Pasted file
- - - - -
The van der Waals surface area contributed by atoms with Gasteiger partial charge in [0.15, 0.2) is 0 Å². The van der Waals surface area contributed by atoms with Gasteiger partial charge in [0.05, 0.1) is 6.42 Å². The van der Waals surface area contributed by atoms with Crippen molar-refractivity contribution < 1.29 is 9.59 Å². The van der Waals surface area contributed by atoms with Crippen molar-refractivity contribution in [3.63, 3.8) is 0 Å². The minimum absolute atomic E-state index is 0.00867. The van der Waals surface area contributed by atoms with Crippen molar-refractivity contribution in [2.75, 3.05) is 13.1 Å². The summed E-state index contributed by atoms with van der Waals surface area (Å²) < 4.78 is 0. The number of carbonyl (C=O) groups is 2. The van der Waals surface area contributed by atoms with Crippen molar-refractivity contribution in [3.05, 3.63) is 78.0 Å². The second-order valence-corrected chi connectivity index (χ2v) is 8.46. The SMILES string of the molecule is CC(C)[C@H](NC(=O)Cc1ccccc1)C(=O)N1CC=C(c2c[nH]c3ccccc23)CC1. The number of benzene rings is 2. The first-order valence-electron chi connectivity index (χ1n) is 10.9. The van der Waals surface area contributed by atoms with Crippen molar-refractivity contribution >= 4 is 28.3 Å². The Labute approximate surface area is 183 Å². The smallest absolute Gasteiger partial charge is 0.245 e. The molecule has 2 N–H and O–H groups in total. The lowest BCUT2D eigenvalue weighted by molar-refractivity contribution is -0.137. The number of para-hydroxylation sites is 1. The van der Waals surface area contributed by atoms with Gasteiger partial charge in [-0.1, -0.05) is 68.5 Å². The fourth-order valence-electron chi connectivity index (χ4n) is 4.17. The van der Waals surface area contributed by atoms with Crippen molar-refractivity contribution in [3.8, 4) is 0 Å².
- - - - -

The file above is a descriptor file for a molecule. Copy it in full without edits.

The van der Waals surface area contributed by atoms with Gasteiger partial charge in [0.15, 0.2) is 0 Å². The van der Waals surface area contributed by atoms with Gasteiger partial charge in [0.05, 0.1) is 6.42 Å². The van der Waals surface area contributed by atoms with Crippen molar-refractivity contribution < 1.29 is 9.59 Å². The van der Waals surface area contributed by atoms with Crippen molar-refractivity contribution in [3.63, 3.8) is 0 Å². The minimum absolute atomic E-state index is 0.00867. The van der Waals surface area contributed by atoms with Crippen molar-refractivity contribution in [2.75, 3.05) is 13.1 Å². The summed E-state index contributed by atoms with van der Waals surface area (Å²) < 4.78 is 0. The number of carbonyl (C=O) groups is 2. The van der Waals surface area contributed by atoms with Crippen molar-refractivity contribution in [3.05, 3.63) is 78.0 Å². The second-order valence-corrected chi connectivity index (χ2v) is 8.46. The SMILES string of the molecule is CC(C)[C@H](NC(=O)Cc1ccccc1)C(=O)N1CC=C(c2c[nH]c3ccccc23)CC1. The number of benzene rings is 2. The first-order valence-electron chi connectivity index (χ1n) is 10.9. The van der Waals surface area contributed by atoms with Crippen molar-refractivity contribution >= 4 is 28.3 Å². The Labute approximate surface area is 183 Å². The smallest absolute Gasteiger partial charge is 0.245 e. The molecule has 2 N–H and O–H groups in total. The lowest BCUT2D eigenvalue weighted by molar-refractivity contribution is -0.137. The number of para-hydroxylation sites is 1. The van der Waals surface area contributed by atoms with Gasteiger partial charge in [-0.1, -0.05) is 68.5 Å². The fourth-order valence-electron chi connectivity index (χ4n) is 4.17. The van der Waals surface area contributed by atoms with Crippen molar-refractivity contribution in [3.8, 4) is 0 Å².